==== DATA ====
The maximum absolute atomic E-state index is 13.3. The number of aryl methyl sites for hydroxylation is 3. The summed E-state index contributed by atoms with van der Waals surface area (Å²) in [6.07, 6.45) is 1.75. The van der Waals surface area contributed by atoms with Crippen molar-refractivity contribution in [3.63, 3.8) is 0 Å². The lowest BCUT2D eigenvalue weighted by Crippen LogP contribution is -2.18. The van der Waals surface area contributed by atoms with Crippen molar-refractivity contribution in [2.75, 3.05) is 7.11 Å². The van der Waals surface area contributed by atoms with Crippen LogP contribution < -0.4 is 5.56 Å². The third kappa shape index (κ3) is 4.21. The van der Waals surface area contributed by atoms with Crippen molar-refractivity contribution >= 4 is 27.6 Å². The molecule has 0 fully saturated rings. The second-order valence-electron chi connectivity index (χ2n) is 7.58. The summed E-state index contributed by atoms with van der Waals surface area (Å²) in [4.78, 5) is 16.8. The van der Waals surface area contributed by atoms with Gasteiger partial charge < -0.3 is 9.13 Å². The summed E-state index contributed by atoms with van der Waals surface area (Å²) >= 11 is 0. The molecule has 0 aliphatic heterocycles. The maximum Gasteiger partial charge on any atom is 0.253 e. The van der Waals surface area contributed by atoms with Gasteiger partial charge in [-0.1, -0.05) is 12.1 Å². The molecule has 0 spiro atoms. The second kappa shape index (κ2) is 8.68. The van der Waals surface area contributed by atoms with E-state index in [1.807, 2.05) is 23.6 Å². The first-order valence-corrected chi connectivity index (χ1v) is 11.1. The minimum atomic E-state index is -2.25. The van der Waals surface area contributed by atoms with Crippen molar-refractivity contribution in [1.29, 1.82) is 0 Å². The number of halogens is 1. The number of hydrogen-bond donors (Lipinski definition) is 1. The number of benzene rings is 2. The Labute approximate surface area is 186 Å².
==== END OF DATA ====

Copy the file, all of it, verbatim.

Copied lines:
The maximum absolute atomic E-state index is 13.3. The number of aryl methyl sites for hydroxylation is 3. The summed E-state index contributed by atoms with van der Waals surface area (Å²) in [6.07, 6.45) is 1.75. The van der Waals surface area contributed by atoms with Crippen molar-refractivity contribution in [3.63, 3.8) is 0 Å². The lowest BCUT2D eigenvalue weighted by Crippen LogP contribution is -2.18. The van der Waals surface area contributed by atoms with Crippen molar-refractivity contribution in [2.75, 3.05) is 7.11 Å². The van der Waals surface area contributed by atoms with Crippen LogP contribution < -0.4 is 5.56 Å². The third kappa shape index (κ3) is 4.21. The van der Waals surface area contributed by atoms with Crippen molar-refractivity contribution >= 4 is 27.6 Å². The molecule has 0 fully saturated rings. The second-order valence-electron chi connectivity index (χ2n) is 7.58. The summed E-state index contributed by atoms with van der Waals surface area (Å²) in [4.78, 5) is 16.8. The van der Waals surface area contributed by atoms with Gasteiger partial charge < -0.3 is 9.13 Å². The summed E-state index contributed by atoms with van der Waals surface area (Å²) >= 11 is 0. The molecule has 0 aliphatic heterocycles. The maximum Gasteiger partial charge on any atom is 0.253 e. The van der Waals surface area contributed by atoms with Gasteiger partial charge in [-0.1, -0.05) is 12.1 Å². The molecule has 0 spiro atoms. The second kappa shape index (κ2) is 8.68. The van der Waals surface area contributed by atoms with E-state index in [1.807, 2.05) is 23.6 Å². The first-order valence-corrected chi connectivity index (χ1v) is 11.1. The minimum atomic E-state index is -2.25. The van der Waals surface area contributed by atoms with Crippen molar-refractivity contribution in [1.29, 1.82) is 0 Å². The number of halogens is 1. The number of hydrogen-bond donors (Lipinski definition) is 1. The number of benzene rings is 2. The Labute approximate surface area is 186 Å².